Pope Reaches Out to Islam, China, Atheists
Pope Francis' first foreign policy address concentrates on bridge building
By Newser Editors and Wire Services
Posted Mar 22, 2013 8:51 AM CDT
Pope Francis on March 17, 2013, gesturing as he delivers his Angelus prayer from the window of his studio overlooking St. Peter's Square, at the Vatican.    (Domenico Stinellis)

(Newser) – In his first foreign policy address as pope, Francis today called for more dialogue with Islam and offered an olive branch to China and other countries that don't have diplomatic relations with the Holy See. The occasion was an audience with ambassadors from the 180 countries that have diplomatic relations with the Holy See, in which Francis explained he would work for peace, for the poor, and to "build bridges" between peoples. He noted that even his title "pontiff" means bridge-builder. Francis said it was important to intensify dialogue among different religions, "particularly dialogue with Islam," and to deepen the church's outreach to atheists.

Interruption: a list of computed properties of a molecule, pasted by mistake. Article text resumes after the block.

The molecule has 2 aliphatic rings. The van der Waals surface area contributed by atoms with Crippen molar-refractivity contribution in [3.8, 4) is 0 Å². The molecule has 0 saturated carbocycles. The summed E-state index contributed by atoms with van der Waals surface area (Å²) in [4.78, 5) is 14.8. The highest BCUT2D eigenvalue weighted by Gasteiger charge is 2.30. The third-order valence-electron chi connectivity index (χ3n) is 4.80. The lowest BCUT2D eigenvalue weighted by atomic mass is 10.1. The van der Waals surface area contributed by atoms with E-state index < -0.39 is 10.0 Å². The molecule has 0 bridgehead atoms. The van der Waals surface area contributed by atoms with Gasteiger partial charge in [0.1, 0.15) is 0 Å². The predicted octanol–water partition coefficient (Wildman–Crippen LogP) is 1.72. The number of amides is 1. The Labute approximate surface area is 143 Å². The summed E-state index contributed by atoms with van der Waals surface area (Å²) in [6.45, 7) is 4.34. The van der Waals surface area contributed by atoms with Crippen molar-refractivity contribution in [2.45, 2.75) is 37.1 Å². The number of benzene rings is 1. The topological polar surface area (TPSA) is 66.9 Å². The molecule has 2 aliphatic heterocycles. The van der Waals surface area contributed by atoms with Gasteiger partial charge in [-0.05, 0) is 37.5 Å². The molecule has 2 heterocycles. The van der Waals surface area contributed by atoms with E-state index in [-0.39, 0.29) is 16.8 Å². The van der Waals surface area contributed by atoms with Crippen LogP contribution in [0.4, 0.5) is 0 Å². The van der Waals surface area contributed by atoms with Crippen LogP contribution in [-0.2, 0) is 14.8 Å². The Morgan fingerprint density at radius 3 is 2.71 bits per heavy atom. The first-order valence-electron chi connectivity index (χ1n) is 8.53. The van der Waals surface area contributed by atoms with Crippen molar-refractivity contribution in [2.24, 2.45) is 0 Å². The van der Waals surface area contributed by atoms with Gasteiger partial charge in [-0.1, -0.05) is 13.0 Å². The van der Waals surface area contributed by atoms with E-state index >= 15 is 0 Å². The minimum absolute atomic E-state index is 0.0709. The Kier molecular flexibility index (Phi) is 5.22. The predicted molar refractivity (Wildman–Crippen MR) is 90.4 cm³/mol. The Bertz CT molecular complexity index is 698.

Benedict had made improving relations with China a priority, given the millions of faithful who belong to China's underground Catholic Church, but tensions remain, particularly over the appointment of bishops. China insists on naming them, while the Vatican says only the pope can name bishops. China congratulated Francis for his election but said establishing formal relations would depend on the Vatican cutting diplomatic ties with Taiwan and ceasing activities Beijing considers an interference in its internal affairs—a reference to bishops' appointments.